Monday May 19, 2014 (foodconsumer.org) -- Eating too much red meat like beef may increase risk of stomach cancer, a study released in the June 2014 issue of Journal of Cancer Research and Clinical Oncology suggests.
Previous studies have already reported the association between red meat consumption and risk of stomach cancer. Red meats include beef and pork.
The current study meta-analyzed data from 18 studies and found men and women in the highest categories of red meat intake were 37% more likely to develop stomach cancer, compared with those in the lowest category.
Population based case-control studies showed that high red meat consumption was associated with 58% increased risk of stomach cancer, compared with low consumption. The increase in the risk of stomach cancer was even higher (63% higher) in those hospital-based case-control studies.
The meta-analysis also revealed a dose response association which shows every additional 100 grams of red meat per day was associated with 17% increased risk of stomach cancer.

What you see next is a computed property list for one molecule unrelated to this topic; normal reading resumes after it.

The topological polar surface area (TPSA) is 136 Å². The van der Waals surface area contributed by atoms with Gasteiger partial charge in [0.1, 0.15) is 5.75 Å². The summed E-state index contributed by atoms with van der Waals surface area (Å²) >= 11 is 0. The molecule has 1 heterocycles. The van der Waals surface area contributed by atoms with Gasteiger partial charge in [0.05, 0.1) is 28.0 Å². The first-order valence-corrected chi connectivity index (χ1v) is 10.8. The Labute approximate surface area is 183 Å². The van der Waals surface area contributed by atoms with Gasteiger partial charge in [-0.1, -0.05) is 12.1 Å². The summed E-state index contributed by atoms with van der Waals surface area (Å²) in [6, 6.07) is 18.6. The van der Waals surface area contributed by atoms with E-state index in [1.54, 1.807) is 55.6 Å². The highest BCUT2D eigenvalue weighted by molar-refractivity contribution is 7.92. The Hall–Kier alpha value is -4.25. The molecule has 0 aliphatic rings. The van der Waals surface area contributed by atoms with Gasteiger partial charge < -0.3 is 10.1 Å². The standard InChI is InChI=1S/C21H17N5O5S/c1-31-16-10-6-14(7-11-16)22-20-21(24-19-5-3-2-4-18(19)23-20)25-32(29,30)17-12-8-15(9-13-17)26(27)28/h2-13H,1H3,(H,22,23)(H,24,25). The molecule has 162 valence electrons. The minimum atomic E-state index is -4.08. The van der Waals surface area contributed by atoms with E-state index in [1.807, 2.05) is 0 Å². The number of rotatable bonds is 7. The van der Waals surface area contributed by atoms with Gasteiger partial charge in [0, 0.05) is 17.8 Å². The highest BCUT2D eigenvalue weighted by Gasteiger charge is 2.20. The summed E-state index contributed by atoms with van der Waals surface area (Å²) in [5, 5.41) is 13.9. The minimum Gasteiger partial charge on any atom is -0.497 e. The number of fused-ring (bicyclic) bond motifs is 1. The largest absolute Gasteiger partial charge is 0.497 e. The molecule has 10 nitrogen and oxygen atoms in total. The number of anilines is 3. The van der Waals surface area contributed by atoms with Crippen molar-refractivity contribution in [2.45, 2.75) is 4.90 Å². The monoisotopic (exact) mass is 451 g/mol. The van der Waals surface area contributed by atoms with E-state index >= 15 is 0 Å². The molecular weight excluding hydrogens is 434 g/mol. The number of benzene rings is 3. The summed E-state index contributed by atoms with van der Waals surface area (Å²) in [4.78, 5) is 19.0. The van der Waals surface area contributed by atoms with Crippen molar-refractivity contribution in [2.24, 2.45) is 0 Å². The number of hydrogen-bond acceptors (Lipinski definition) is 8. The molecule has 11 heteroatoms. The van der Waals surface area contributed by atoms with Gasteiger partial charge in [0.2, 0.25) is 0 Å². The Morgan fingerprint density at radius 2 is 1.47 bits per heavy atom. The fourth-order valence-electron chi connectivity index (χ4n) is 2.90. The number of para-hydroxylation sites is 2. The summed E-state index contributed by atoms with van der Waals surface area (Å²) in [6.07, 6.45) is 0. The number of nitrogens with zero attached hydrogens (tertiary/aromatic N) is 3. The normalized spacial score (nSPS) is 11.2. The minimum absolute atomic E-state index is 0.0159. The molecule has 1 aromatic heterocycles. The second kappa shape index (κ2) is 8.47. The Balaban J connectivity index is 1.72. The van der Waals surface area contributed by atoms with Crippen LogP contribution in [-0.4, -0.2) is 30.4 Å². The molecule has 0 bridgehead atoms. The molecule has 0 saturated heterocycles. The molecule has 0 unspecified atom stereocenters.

The study concluded "Increased intake of red meat might be a risk factor for stomach cancer."
Red meats include beef, lamb, pork, venison, buffalo, and sheep while beef is the most consumed red meat.
It should be noted that none of the studies are trials meaning that the cause for the increased risk is not necessarily red meat consumption. However, the possibility can't be excluded either.
A review published in the Jan 2014 issue of Cancer Epidemiology & Biomarkers Prevention suggests that iron in red meat may be responsible for the elevated risk of stomach cancer in those who eat a lot of red meat.
Red meat consumption has also been associated with increased risk of cardiovascular disease and type 2 diabetes mellitus in addition to various cancers.
Paula Jakszyn from Catalan Institute of Oncology-ICO, IDIBELL, L'Hospitalet de Llobregat in Barcelona, Spain and colleagues, authors of the review, reported that iron has been considered a risk factor due to its potent prooxidant activity which can lead to DNA damaging oxidations.
The authors reviewed 59 epidemiologic studies published between 1995 and 2012 and found intake of an additional 1 mg of heme iron per day was associated with 8%, 12%, 3%, and 12% increased risk of colorectal cancer, colon cancer, breast cancer and lung cancer respectively. Heme iron is found high in red meat like beef.
However, the review also found evidence indicating iron stores most in the form of serum ferritin has a negative impact on the risk of cancer. (David Liu)
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